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"Moment or Movement": LSU Symposium Seeks Racial Solutions

courtesy: LSU

Racial discord in the capital city boiled over this summer, and the annual LSU Presidential Symposium is looking into causes and solutions, asking the question “Moment or Movement?”

At one of the Monday forums on that theme, LSU Public Policy Lab director Michael Henderson said two of their annual surveys gave warning signs of the potential for what happened. One of those surveys, City Stats done for the Baton Rouge Area Foundation, showed clear differences in black and white responses regarding satisfaction with police.

“You don’t see differences except in one place, and so that tells us there’s something particular about perceptions and attitudes about law enforcement in this parish,” Henderson said

For the past four years, whites have rated law enforcement a 4.5 on a 5-point scale. Blacks have rated law enforcement a 3.

Henderson says the statewide Louisiana Survey shows a similar disconnect, when the question regards the level of confidence that police will not use excessive force.

“White respondents it’s about 75 percent: African-Americans in the state, it drops down to 38 percent,” Henderson said.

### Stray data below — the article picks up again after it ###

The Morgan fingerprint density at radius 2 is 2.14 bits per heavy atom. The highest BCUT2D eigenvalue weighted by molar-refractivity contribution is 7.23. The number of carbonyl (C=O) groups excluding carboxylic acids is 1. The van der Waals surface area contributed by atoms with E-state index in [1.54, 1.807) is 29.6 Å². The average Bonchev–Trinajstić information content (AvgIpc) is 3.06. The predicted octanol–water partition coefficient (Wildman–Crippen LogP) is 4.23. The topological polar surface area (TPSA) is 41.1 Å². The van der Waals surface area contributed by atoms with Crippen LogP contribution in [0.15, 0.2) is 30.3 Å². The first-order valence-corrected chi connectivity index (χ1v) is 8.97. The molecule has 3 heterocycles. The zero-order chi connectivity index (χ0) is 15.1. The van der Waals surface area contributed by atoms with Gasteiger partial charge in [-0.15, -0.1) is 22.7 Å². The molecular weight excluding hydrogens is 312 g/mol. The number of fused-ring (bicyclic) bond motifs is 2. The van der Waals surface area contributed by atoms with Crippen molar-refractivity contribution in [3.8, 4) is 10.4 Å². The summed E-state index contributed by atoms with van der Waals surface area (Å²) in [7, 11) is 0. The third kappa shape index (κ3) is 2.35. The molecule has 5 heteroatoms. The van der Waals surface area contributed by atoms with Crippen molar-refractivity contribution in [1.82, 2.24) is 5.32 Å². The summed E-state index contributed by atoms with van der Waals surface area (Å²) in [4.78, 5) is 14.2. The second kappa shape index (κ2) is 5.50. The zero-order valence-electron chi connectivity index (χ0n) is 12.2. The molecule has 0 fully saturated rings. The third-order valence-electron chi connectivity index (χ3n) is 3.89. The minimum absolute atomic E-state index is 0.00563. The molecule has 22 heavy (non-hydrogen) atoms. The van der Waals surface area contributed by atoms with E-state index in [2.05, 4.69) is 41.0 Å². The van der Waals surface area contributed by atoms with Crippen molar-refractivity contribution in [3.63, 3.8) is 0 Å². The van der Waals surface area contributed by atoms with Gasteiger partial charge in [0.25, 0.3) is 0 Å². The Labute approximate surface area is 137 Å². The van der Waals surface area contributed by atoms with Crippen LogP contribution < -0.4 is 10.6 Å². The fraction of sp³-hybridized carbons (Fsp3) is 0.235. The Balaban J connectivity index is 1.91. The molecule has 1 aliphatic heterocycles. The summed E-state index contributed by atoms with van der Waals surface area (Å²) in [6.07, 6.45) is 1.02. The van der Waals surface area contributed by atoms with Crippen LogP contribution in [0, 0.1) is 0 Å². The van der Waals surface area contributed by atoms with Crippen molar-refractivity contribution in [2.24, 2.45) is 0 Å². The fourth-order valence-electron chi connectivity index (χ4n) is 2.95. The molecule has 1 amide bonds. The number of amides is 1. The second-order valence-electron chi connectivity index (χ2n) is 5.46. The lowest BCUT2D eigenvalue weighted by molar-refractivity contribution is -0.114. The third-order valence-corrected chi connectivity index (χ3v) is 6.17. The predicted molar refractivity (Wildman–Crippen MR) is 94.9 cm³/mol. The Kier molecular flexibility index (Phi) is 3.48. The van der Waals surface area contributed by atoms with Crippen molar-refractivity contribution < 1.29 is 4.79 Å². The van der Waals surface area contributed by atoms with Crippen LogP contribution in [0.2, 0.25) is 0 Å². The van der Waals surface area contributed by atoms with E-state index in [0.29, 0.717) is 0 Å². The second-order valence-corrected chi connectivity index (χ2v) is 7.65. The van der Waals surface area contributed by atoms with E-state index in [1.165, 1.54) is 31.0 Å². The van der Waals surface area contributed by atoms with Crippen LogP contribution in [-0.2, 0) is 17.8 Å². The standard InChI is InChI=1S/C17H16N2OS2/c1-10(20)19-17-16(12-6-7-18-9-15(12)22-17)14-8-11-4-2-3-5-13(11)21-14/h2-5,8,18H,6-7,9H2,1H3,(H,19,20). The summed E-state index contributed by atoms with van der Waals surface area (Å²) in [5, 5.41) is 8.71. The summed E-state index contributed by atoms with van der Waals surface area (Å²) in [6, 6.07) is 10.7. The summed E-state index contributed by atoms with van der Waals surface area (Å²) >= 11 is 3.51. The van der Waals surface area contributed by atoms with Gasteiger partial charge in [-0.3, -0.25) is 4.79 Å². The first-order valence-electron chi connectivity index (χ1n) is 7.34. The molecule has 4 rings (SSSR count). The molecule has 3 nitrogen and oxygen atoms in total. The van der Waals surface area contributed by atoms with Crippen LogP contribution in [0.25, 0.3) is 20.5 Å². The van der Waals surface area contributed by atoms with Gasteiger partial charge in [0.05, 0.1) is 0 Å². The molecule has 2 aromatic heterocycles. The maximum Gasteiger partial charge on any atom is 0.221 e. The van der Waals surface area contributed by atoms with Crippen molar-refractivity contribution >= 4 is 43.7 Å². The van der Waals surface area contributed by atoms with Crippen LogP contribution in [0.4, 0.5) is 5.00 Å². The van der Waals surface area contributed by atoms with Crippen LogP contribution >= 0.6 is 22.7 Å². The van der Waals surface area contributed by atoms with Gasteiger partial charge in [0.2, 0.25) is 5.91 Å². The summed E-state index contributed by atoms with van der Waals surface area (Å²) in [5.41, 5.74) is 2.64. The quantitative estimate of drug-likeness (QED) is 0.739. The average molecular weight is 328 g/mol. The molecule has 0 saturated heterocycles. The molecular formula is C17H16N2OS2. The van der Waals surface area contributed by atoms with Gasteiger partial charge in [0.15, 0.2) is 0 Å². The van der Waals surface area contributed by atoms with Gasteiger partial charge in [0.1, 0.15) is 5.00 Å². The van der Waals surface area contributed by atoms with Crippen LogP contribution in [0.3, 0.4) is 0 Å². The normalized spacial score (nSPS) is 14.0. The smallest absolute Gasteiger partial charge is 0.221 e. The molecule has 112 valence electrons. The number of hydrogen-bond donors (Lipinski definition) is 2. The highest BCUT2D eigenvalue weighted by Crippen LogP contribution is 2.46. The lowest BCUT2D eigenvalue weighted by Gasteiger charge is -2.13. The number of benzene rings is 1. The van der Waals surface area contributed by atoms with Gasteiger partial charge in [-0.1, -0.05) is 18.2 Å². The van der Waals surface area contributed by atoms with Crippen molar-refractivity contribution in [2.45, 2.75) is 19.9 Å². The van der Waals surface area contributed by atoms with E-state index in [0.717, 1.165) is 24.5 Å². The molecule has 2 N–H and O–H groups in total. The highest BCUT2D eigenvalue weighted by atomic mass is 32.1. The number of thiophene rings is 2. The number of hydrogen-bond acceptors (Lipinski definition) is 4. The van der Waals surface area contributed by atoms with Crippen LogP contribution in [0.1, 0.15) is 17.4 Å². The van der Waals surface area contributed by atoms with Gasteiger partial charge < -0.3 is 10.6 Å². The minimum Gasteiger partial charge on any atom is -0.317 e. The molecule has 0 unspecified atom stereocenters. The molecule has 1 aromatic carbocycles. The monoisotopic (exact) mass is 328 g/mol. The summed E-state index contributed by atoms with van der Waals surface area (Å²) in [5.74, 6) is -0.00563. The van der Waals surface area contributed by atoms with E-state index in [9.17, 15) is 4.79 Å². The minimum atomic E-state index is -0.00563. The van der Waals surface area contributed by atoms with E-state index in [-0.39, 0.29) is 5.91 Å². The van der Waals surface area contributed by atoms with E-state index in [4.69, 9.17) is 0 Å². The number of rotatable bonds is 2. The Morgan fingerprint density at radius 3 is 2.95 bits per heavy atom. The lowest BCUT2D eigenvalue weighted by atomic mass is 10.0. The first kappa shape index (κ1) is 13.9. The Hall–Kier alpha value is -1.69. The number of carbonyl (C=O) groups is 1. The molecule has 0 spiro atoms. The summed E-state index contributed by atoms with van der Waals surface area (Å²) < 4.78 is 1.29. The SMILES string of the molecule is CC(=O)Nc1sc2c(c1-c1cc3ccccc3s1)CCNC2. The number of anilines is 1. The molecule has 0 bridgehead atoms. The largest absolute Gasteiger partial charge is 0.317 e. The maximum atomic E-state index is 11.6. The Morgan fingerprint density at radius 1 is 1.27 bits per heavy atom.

And when asked about confidence in equal treatment by police, Henderson says white opinion is very different.

“You know, most of them are like, ‘Yep, things are great; no mistreatment; everybody gets treated the same’. It’s almost 80 percent,” Henderson said, adding, “African-American respondents were under 50 percent.”

One audience member, a white senior citizen – later identified as one of the street preachers who frequents LSU’s Free Speech Alley -- was upset with the topic.

“The idea of public opinion setting public policy is insane!” he declared

Chair of LSU’s Political Communication department, Martin Johnson, was taken aback.

“I actually don’t think the idea that public opinion would affect public policy to be insane at all. That’s democracy,” Johnson admonished.

An African-American student got to the heart of the entire topic.

“I like the idea public opinion drives public policy, but whose public opinion?” she asked

The symposium continues today, with forums on ways colleges and students can work to find solutions to the discord.